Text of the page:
Monday, August 25, 2014

The August Harvest - Tomatoes, Tomatoes and More Tomatoes

And we're back!  I can't believe it's been so long since I've last posted a blog update.  Between traveling for work, daily house chores, weeding, harvesting, fall planting and preserving, I haven't found much time or motivation to blog.  Summer is flying by and we're trying to soak up as much of it as we can before fall arrives.

August is all about tomatoes in our garden.  I was a bit concerned earlier this summer that our tomato harvest this year wouldn't be as productive as it's been in years past.  For one thing, it usually takes at least a couple of years to really build up the top soil in any newly installed vegetable garden.  Also, the weather has been so mild this summer.  I can only recall a couple of weeks in July when temperatures reached above the upper 80's.  For the longest time, it seemed as though our tomatoes were adamant about staying green.  Slowly, they started to turn in early August, and since then, began to ripen in droves.  Our paste tomatoes (Amish Paste and Speckled Roman) have been ultra productive.  And the flavor of our heirloom tomatoes have been excellent too - very rich, sweet and juicy.  Once you start growing your own tomatoes, it becomes really hard to even stomach a mealy/tasteless supermarket tomato.

Beyond the tomatoes, our cucumber and zucchini plants continue to produce.  I'm very happy with how they've performed this year.  Cucumber beetles and powdery mildew were such big issues in our old garden that our cucurbit plants and harvests were usually finished by late July.  These things are still present in our new garden (I'm down to two zucchini plants), but not nearly as bad.  If we're lucky, we'll still be able to harvest cucumbers and zucchini in September.

Dragon's tongue beans are among my favorite string beans to grow.  Unlike other bush type beans, they continue to produce pods over a long period.

Tomatoes of all colors, shapes and textures.
I love the fluted shape of 'Costoluto Genovese'.
All of the tomatoes in this post were picked during one week's time.  In the past, keeping up with the tomato harvest often felt like an overwhelming chore.  Not so this summer.  We have 29 plants this year, which seems to be the magic number for our needs.  While we try to enjoy eating fresh tomatoes as often as we can....

Most of our tomatoes are used to make sauce.  I try to make and freeze enough tomato sauce to last us all year long.  I think we've met that goal this year and then some.

In any case, there's already a chill in the air at night.  Our friends in Vermont are already seeing leaves changing color.  Something tells me that fall will arrive early this year and that the upcoming winter will be a harsh one.  If this turns out to be the case, it's nice to know that we can still heat up some sauce and enjoy a bit of summer even when it's cold outside.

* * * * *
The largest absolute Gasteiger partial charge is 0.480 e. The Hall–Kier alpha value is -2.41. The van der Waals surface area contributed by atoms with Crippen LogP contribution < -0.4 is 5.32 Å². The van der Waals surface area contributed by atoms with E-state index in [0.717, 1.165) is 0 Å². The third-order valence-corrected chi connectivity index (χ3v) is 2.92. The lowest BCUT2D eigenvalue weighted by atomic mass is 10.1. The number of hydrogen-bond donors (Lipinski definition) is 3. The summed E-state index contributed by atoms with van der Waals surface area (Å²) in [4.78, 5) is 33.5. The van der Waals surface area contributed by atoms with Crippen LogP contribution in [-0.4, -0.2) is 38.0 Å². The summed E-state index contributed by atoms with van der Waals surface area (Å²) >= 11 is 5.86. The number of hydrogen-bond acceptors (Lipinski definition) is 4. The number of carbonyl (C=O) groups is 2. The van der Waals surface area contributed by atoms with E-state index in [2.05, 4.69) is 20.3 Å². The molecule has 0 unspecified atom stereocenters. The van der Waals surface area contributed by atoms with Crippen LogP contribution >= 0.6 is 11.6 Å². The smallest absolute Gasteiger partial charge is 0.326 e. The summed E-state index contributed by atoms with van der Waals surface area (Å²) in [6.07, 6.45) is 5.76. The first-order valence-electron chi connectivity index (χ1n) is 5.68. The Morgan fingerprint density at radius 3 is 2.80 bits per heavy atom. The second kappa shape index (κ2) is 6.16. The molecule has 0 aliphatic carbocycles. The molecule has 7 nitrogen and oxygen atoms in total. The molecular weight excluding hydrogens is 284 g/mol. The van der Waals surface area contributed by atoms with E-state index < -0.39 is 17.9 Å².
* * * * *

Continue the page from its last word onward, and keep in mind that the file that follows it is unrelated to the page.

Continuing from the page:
1. You have an amazing variety of tomatoes in your garden and a beautiful harvest. Agree with the weather being cool this summer but after last summer's heat, I don't mind. Farmer's Almanac is saying a very cold and snowy winter for the NE this year.

  2. Love all the gorgeous tomatoes, of course! I thought that Dragon's Tongue was a dried bean (or perhaps a shelling bean) - you can eat the pod?

  3. It is funny that you say you thought July wasn't all that hot. I thought the opposite. I had nine days in the 90s in July. We only had three days in the 70s (barely). We got a lot of rain, but we got a decent amount of heat too. I think you are closer to the ocean than I am and it really affected your temperature compared to me. Though last week I was feeling the arrival of fall, this week we are back summer. We are in the 90s already and probably will be for a couple more days. And your tomatoes are really gorgeous. I loved all the colors.

    1. It must be the ocean! I do recall that we had a few sweltering days in July accompanied by drought (we missed all of the rain you got) but other than that, our ACs have been off. We haven't turned them on at all this August. And we're only expected to get into the mid 80s tomorrow. I don't mind.

  4. Absolutely beautiful tomatoes. Twenty-nine plants! I keep cutting down on the number of plants that I grow every year. This year I have only eight and it will probably still be too much, but I do like to have a variety of types and colors. I have huge problems with powdery mildew also, I can only grow resistant varieties of cucumbers and zucchini and peas and anything susceptible. I tried to grow calendula this year and the plants have totally succumbed.

  5. JEALOUS!!!!!!!!! Your tomatoes are gorgeous! And plentiful!

  6. I'm with you on homegrown tomatoes. You have such a lovely assortment of them too! I've made lots of sauce too, and it will be so good to have when the fresh ones are long gone.

  7. Gorgeous tomatoes and wow 29 plants! I only have cherry type tomatoes this year, all the slicer type were dead for one reason or another.

  8. Those boxes of tomatoes are seriously making me drool. Amazing harvests... I'm slightly jealous.

  9. Love your Costoluto Genovese tomatoes, so pretty! Most of my plants bite the dust from blight (after looking oh so promising), but i harvested a bunch of "stuffer tomatoes" today. They look like bell peppers but are all tomato. Like the name implies, perfect for stuffing like a stuffed pepper. Yum!

  10. I still can't get over 29 tomato plants. The most we've grown was maybe 20, last year, and we still have pints and pints of sauce from that. So I scaled back this year. Very beautiful and colorful harvests overall.

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